Highlights of Noteworthy Decisions

Decision 1012 20
02/10/2020
R. Salisbury
  • Medical report (adjudicative opinion)
  • Second Injury and Enhancement Fund {SIEF} (severity of accident)

The worker suffered a knee injury in December 2017, when he slipped and fell on ice as he was exiting the employer's premises. The Board granted the employer 75% SIEF relief based on an accident of moderate severity and a pre-existing condition of major medical significance. The employer appealed, claiming that the accident was of minor severity and that, accordingly, it should be entitled to 90% SIEF relief.

When there is an element in a slip and fall accident indicating that the slip and fall was something more than "simple," such as a fall on ice, the accident could be considered to be more than "minor." However, the employer submitted that, in this case, the worker was on ice and slipped to the ground, so that the fall has no more abnormal mechanics than falling on a regular surface.
The documentary evidence provided no information of substance about the nature and extent of the icy conditions, gradient, footwear, underlying surface and extent of snow removal if any, the worker's momentum or his actual movements prior to slipping and falling. The Vice-Chair could not conclude that this was a "simple" slip and fall of a "minor" nature as if there was no involvement of unrecognized icy conditions.
The employer obtained an opinion from an orthopaedic surgeon. The employer asked whether the accident was minor or moderate considering whether a significant disability was likely or unlikely, and whether time loss from work was expected. The doctor responded that the mechanism is a minor mechanism in the vast majority of adult males who slip and fall on the ice and that the mechanism typically does not result in any significant injuries resulting in lost time or, at the very most, minor soft tissue injuries that would have resolved within a week or two.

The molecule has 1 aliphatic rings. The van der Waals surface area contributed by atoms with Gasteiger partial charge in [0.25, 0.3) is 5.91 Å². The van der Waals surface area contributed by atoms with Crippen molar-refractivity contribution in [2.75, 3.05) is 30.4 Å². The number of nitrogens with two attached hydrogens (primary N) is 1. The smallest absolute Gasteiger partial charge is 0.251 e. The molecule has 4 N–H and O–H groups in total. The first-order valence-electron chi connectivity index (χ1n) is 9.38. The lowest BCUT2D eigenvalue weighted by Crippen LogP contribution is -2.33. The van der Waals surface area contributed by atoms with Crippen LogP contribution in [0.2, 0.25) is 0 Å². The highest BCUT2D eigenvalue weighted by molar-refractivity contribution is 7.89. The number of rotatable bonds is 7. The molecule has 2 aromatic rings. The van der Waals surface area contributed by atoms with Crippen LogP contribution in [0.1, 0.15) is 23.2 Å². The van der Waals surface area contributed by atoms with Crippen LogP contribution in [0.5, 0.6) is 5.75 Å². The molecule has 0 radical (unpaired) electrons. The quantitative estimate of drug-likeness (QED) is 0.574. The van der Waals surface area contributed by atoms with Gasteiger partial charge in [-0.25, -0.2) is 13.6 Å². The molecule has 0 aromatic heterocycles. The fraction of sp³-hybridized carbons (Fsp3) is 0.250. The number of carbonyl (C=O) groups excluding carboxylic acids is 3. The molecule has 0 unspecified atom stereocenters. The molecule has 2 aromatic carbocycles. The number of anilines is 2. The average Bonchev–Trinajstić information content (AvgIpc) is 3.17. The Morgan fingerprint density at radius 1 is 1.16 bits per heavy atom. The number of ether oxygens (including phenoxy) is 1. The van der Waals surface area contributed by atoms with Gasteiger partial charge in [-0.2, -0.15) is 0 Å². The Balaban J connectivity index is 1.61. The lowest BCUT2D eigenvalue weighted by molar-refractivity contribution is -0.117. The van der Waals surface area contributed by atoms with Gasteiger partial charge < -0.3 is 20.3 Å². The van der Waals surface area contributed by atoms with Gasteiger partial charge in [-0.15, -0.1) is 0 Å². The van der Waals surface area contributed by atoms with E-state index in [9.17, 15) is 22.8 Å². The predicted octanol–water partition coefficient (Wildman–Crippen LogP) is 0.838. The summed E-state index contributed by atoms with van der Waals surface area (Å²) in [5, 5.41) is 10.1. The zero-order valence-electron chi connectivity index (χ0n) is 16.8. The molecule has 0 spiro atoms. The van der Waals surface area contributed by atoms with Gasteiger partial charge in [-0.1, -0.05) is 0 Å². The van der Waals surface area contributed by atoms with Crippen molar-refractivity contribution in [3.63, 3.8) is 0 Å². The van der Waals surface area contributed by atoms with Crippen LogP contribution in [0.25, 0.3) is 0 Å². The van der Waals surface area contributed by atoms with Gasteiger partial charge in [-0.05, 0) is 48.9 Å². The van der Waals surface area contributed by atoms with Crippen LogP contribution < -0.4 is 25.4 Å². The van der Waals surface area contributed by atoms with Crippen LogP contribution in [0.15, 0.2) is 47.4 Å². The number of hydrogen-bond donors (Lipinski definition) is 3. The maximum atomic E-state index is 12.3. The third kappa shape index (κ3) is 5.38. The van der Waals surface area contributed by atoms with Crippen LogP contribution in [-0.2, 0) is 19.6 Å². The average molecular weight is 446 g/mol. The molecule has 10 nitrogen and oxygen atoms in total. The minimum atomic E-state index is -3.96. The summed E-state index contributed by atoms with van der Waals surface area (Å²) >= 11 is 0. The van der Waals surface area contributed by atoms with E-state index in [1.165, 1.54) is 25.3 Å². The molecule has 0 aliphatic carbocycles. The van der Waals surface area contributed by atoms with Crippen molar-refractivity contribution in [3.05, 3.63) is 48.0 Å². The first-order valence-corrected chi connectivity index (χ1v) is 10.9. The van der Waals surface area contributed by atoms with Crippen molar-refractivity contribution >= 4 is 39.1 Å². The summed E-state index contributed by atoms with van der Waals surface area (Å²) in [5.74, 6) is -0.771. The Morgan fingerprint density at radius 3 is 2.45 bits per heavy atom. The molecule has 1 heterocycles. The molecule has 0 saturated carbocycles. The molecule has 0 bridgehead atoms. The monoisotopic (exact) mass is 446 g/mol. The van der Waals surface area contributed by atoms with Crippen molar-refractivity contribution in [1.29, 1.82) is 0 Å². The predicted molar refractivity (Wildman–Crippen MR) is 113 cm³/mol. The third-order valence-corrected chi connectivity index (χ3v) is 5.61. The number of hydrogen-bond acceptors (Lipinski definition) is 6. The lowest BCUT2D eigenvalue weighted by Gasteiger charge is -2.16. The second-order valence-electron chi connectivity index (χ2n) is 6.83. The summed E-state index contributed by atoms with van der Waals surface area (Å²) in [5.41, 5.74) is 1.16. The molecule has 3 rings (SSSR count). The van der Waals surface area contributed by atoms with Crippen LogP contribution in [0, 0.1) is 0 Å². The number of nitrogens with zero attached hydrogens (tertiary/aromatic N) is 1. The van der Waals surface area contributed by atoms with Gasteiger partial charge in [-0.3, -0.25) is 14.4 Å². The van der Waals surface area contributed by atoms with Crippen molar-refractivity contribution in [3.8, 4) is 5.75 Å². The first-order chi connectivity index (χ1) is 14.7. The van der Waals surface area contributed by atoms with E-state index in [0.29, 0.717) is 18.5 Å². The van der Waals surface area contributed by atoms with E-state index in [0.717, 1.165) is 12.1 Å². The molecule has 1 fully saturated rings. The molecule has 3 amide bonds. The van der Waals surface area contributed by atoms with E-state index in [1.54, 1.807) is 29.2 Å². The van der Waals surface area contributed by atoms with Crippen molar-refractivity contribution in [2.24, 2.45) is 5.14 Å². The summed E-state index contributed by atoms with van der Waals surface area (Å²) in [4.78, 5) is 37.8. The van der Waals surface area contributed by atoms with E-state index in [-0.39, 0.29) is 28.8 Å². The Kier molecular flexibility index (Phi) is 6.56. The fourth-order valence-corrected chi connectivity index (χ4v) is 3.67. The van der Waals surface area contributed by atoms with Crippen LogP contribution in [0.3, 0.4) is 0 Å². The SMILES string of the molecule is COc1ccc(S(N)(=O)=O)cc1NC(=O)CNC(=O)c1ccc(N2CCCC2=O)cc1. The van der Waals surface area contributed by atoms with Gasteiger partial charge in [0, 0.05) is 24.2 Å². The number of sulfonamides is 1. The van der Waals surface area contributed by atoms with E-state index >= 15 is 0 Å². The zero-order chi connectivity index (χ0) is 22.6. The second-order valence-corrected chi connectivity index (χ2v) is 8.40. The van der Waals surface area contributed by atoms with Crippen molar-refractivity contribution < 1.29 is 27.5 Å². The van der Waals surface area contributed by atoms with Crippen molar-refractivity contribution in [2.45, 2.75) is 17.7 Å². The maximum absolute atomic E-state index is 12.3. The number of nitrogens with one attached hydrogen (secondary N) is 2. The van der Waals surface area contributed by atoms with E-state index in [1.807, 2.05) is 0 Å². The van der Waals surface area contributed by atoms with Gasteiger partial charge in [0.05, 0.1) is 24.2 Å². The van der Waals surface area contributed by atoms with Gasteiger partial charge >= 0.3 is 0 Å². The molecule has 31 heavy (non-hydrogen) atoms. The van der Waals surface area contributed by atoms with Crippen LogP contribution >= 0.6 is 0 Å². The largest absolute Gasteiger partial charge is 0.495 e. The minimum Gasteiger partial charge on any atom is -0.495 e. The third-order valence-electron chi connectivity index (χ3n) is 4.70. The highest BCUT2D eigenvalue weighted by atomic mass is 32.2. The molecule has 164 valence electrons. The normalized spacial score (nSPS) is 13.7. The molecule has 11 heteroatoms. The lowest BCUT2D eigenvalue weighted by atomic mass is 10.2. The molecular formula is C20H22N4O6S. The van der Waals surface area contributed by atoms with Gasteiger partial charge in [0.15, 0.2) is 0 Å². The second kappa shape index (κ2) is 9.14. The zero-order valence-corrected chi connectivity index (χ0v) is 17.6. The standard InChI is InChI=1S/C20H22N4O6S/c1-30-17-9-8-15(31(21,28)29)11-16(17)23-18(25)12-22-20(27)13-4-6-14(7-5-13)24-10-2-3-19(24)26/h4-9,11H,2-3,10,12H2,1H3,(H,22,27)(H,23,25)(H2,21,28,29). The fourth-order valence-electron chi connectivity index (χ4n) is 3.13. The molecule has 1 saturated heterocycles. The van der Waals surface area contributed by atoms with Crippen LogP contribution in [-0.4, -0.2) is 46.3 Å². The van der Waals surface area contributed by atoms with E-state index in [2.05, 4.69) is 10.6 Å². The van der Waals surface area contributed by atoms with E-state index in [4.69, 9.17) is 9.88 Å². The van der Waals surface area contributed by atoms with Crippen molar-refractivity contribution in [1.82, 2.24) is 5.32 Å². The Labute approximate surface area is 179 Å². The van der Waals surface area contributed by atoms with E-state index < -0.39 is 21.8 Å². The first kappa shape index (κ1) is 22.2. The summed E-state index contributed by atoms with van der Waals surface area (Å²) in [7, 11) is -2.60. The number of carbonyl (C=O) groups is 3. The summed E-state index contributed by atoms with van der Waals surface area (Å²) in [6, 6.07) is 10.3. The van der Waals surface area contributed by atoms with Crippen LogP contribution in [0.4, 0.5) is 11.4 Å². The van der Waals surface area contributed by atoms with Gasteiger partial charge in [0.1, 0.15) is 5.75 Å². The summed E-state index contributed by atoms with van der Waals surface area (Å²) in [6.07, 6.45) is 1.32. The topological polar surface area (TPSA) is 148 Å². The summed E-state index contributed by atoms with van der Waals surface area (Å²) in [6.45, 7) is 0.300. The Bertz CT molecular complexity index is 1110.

The Vice-Chair noted that the employer framed the question to the doctor in such a way as to request a finding or an adjudication with respect of Board policy. This is not the appropriate role for the doctor. The Vice-Chair also noted that the doctor did not describe his assumptions regarding what occurred prior to or during the worker's slip and fall or the basis for those assumptions, nor did the doctor reference any studies or empirical research to support his opinion.
The Vice-Chair concluded that the additional peril of ice that resulted in a complete fall to and impact with the ground indicated that the accident was of moderate severity.
The appeal was dismissed.